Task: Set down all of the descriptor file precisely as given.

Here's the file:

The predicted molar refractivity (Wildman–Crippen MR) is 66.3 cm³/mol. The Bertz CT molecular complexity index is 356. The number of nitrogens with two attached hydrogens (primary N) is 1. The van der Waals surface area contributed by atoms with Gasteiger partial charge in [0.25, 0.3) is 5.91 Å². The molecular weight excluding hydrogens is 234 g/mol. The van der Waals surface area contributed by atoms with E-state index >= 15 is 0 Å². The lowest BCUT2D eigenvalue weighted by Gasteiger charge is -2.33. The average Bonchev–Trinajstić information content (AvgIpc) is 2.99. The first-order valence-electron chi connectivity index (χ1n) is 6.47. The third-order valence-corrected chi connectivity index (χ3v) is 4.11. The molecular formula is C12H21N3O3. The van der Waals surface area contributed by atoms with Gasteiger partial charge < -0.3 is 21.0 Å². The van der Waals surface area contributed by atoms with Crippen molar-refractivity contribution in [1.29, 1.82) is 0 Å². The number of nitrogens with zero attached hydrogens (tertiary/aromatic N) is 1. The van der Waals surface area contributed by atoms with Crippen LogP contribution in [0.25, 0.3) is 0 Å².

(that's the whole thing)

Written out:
The predicted molar refractivity (Wildman–Crippen MR) is 66.3 cm³/mol. The Bertz CT molecular complexity index is 356. The number of nitrogens with two attached hydrogens (primary N) is 1. The van der Waals surface area contributed by atoms with Gasteiger partial charge in [0.25, 0.3) is 5.91 Å². The molecular weight excluding hydrogens is 234 g/mol. The van der Waals surface area contributed by atoms with E-state index >= 15 is 0 Å². The lowest BCUT2D eigenvalue weighted by Gasteiger charge is -2.33. The average Bonchev–Trinajstić information content (AvgIpc) is 2.99. The first-order valence-electron chi connectivity index (χ1n) is 6.47. The third-order valence-corrected chi connectivity index (χ3v) is 4.11. The molecular formula is C12H21N3O3. The van der Waals surface area contributed by atoms with Gasteiger partial charge < -0.3 is 21.0 Å². The van der Waals surface area contributed by atoms with Crippen molar-refractivity contribution in [1.29, 1.82) is 0 Å². The number of nitrogens with zero attached hydrogens (tertiary/aromatic N) is 1. The van der Waals surface area contributed by atoms with Crippen LogP contribution in [0.25, 0.3) is 0 Å².